In linear algebra, the adjugate of a square matrix is a matrix which plays a role similar to the inverse of a matrix; it can however be defined for any square matrix without the need to perform any divisions.

The adjugate has sometimes been called the "adjoint", but that terminology is ambiguous and is not used in Wikipedia. Today, "adjoint" normally refers to the conjugate transpose.

## Definition

Suppose R is a commutative ring and A is an n-by-n matrix with entries from R. The adjugate of A, written as adj(A), is the n-by-n matrix whose entry in row j and column i is given by

(-1)i+j Mij = Cij

where Mij represents the (n-1)×(n-1) minor of A (obtained by deleting row i and column j of A and taking the determinant of the resulting (n-1)-by(n-1) matrix), and Cij represents the matrix cofactors.

## Example

As an example, we have

2& 1&0\\ 1&-1&1\\ 0&2&-1 \end{pmatrix}= \begin{pmatrix} -1&1&1\\ 1&-2&-2\\ 2&-4&-3 \end{pmatrix}. [itex]

Here, the -4 in the last row, second column was computed by deleting the second row and last column of the original matrix and computing

[itex](-1)^{3+2}\;\operatorname{det}\begin{pmatrix}2&1\\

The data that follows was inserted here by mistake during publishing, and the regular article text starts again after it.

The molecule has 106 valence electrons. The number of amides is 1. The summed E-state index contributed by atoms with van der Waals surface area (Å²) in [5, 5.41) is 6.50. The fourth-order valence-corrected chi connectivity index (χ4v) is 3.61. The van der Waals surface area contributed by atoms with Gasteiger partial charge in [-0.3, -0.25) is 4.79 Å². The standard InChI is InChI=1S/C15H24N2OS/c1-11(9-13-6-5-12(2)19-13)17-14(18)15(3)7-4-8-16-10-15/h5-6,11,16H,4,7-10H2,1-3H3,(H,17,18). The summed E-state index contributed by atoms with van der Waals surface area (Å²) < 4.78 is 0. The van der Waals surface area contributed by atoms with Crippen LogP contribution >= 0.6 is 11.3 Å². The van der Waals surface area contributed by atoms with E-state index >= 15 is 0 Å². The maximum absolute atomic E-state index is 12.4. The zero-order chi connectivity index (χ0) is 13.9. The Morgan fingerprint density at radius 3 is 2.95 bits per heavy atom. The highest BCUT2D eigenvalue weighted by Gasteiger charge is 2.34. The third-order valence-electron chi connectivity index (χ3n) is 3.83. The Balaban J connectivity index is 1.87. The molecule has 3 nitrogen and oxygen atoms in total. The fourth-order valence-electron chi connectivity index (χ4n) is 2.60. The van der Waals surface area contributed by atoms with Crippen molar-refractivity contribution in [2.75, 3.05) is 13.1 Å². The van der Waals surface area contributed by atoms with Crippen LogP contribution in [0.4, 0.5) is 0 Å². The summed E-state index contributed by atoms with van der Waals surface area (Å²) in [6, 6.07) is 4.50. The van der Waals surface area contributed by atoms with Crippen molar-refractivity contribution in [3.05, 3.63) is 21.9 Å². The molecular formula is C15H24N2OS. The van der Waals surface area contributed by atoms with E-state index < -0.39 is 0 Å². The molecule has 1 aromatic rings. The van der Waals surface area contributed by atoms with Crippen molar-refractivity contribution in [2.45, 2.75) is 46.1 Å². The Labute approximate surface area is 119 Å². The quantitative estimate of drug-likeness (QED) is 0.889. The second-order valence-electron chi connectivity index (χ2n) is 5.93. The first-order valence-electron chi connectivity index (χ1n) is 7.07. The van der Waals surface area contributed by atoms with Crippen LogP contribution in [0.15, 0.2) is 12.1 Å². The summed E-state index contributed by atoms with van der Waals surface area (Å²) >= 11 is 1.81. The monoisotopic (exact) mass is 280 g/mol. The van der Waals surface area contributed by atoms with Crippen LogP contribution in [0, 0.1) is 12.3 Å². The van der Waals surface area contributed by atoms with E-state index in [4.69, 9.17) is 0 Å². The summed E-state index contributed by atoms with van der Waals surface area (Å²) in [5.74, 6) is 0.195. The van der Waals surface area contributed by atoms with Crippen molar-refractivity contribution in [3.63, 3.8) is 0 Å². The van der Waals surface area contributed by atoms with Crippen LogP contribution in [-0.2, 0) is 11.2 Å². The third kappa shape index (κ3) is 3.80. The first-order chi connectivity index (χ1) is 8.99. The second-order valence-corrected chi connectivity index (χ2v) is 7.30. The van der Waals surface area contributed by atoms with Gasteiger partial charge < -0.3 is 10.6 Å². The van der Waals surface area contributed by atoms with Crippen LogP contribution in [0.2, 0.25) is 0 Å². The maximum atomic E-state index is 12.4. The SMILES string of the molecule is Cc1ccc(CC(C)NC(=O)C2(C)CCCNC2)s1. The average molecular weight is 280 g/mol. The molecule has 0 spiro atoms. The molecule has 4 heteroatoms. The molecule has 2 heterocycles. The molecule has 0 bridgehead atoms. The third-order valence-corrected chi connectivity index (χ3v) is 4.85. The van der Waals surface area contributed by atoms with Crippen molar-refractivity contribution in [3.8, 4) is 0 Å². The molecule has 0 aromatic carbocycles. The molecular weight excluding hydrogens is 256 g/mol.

0&2 \end{pmatrix}=(-1)(4)=-4. [itex]

## Properties

As a consequence of Laplace's formula for the computation of determinants, we have

where In denotes the n-by-n identity matrix. This formula is used to prove that A is invertible as a matrix over R if and only if det(A) is invertible as an element of R. As another consequence of this, we can find the inverse easily from the adjugate - multiplying adjugate by the inverse of the determinant yields the identity matrix. From the above equation this is clear by multiplying throughout by A-1/det(A):

We have the properties

and

for all n-by-n matrices A and B. The adjugate is also compatible with transposition:

Furthermore,

If p(t) = det(A - tIn) is the characteristic polynomial of A and we define the polynomial q(t) = (p(0) - p(t))/t, then

The adjugate also appears in the formula of the derivative of the determinant.

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